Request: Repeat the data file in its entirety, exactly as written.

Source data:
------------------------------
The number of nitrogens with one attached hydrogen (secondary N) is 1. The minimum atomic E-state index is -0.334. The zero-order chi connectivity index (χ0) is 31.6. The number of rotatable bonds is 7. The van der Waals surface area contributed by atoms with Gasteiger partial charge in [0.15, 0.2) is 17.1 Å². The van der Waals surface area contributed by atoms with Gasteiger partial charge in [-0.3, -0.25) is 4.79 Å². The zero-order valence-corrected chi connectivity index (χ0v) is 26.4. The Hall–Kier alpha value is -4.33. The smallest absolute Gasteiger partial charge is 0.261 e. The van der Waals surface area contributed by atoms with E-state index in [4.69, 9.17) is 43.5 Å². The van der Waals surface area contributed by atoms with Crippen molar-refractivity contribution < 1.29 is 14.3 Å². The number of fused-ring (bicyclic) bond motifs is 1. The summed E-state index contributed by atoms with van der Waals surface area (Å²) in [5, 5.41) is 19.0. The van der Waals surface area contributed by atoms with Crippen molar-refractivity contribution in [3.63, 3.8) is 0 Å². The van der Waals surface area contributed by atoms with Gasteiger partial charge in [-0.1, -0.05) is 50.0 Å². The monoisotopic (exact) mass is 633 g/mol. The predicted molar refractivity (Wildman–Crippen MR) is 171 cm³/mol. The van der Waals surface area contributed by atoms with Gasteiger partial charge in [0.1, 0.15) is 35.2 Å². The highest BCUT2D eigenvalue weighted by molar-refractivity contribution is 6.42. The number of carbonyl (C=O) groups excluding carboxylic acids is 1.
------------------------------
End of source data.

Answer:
The number of nitrogens with one attached hydrogen (secondary N) is 1. The minimum atomic E-state index is -0.334. The zero-order chi connectivity index (χ0) is 31.6. The number of rotatable bonds is 7. The van der Waals surface area contributed by atoms with Gasteiger partial charge in [0.15, 0.2) is 17.1 Å². The van der Waals surface area contributed by atoms with Gasteiger partial charge in [-0.3, -0.25) is 4.79 Å². The zero-order valence-corrected chi connectivity index (χ0v) is 26.4. The Hall–Kier alpha value is -4.33. The smallest absolute Gasteiger partial charge is 0.261 e. The van der Waals surface area contributed by atoms with E-state index in [4.69, 9.17) is 43.5 Å². The van der Waals surface area contributed by atoms with Crippen molar-refractivity contribution < 1.29 is 14.3 Å². The number of fused-ring (bicyclic) bond motifs is 1. The summed E-state index contributed by atoms with van der Waals surface area (Å²) in [5, 5.41) is 19.0. The van der Waals surface area contributed by atoms with Crippen molar-refractivity contribution in [3.63, 3.8) is 0 Å². The van der Waals surface area contributed by atoms with Gasteiger partial charge in [-0.1, -0.05) is 50.0 Å². The monoisotopic (exact) mass is 633 g/mol. The predicted molar refractivity (Wildman–Crippen MR) is 171 cm³/mol. The van der Waals surface area contributed by atoms with Gasteiger partial charge in [0.1, 0.15) is 35.2 Å². The highest BCUT2D eigenvalue weighted by molar-refractivity contribution is 6.42. The number of carbonyl (C=O) groups excluding carboxylic acids is 1.